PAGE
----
If you have the correct kind of company, there are a lot of cash buyers in that price range above $1 million. There are also a lot of buyers who want to use Small Business Administration (SBA) finances that don't go above a $5 million deal, so there's that option as well.

To qualify for SBA loans, your business must have paid taxes in the U.S. for at least two years and it must be a U.S. business. The buyer must also qualify for the loan, but the government backs the debt for the bank, so it's easier to get this type of financing.

$5 million and up

Sales in this space are almost exclusively strategic buyers, private equity buyers and family offices - types of companies that want to acquire brands that have proven their model. This means that the brand has found a problem in the market, created a product that solves the problem for that demographic, and created products around that demographic.

These are the types of product brands are looking to acquire and then expand outside of Amazon and online sales. They can have brick and mortar, retail, wholesale-thousands of channels around the world that they take these products in. That's the kind of buyer above the $5 million mark. They usually pay more because it's harder to get a business to that level of profitability, so they're looking for a business that's already there.

How do I find a buyer?

It's exciting to see that your company has a market, but you're probably wondering where to look for your ideal buyer. There are several choices available to you: Ask other FBA sellers you know who may be interested in buying, or use online marketplaces and classified sites like Flippa.com, bizbuysell.com, or businessforsale.com to advertise your business.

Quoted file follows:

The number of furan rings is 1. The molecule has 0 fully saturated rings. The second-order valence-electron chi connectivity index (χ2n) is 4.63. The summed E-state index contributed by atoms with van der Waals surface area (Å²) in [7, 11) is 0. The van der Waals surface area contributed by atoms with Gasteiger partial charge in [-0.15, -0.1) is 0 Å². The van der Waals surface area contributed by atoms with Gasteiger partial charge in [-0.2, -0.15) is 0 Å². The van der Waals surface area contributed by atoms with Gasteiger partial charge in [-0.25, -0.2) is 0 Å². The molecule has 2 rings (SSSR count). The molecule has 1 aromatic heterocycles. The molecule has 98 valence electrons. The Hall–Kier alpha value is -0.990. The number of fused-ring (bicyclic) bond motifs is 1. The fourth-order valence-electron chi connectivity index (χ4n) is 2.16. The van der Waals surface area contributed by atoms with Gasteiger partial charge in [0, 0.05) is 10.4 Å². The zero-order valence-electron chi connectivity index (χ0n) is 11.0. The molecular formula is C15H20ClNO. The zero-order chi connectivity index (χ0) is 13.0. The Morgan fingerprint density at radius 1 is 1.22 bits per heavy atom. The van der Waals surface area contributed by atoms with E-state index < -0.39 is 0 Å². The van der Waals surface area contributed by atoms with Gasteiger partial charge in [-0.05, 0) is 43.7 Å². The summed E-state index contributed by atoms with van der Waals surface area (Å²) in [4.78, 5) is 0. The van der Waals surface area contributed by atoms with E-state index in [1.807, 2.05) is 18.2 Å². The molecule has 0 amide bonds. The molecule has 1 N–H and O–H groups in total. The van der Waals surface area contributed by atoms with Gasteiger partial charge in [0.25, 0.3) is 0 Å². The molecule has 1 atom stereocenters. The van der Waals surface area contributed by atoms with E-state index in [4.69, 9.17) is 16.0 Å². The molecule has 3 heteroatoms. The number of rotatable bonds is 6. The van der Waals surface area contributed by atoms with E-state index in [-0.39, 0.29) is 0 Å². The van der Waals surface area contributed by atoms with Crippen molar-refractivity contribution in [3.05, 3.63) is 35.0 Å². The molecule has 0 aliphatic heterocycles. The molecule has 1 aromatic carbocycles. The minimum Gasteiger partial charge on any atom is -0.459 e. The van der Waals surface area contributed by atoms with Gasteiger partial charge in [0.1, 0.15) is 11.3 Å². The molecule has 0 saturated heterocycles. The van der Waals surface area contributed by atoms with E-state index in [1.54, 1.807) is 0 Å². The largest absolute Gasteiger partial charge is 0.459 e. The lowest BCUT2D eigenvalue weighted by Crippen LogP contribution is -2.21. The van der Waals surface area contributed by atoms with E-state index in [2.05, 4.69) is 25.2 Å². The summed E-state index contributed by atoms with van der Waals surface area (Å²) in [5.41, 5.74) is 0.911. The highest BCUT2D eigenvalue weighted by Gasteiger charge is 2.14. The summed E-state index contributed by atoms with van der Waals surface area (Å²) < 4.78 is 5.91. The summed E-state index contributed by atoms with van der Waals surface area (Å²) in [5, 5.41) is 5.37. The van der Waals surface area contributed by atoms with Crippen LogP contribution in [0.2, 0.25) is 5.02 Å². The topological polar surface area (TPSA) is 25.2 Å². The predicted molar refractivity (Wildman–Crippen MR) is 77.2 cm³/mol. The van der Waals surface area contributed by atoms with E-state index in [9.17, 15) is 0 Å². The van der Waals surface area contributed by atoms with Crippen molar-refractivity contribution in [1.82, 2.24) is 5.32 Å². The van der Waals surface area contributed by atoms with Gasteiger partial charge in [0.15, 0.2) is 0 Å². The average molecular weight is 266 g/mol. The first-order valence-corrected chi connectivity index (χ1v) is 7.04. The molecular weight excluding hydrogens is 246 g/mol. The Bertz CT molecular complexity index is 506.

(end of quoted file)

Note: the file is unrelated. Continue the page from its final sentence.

Even if you use an online marketplace to sell your business, it is wise to use a broker. I have always used brokers to both buy and sell online businesses.

A broker handles it for you, so you don't have to deal with trolls or worse, people who just want to look at your goods and copy them or your brand, or even compete directly with you. (As Amazon becomes more competitive, this is becoming less of an issue.)

A broker helps you present your business in a way that is attractive to buyers. They find ideal buyers for you, help with negotiations, and then support you throughout the transfer process and make sure you get paid (which, let's face it, is the most important part).

A broker can charge a percentage of the selling price, varying from 15% on smaller deals to 10% on larger deals, depending on the profit level.

The broker charges 10% of the first $1 million, plus 9% of the second $1 million, plus 8% of the third $1 million, and so on, until the fee drops to 3% for every million over $8 million in the modern Lehman formula.

How long will it take for me to sell my company?

It all depends on how well the company matches the requirements of potential customers. Even if your company is a great match for a buyer, closing the deal could take weeks or months.

Remember, most buyers are primarily afraid of losses, so they will spend a lot of time doing due diligence to find the one reason not to buy your business and save their capital for another deal.

The average days on sale for each price range in 2018 are as follows:

  • <$100,000 k is 66 days
  • $100,000 - $500,000 for 118 days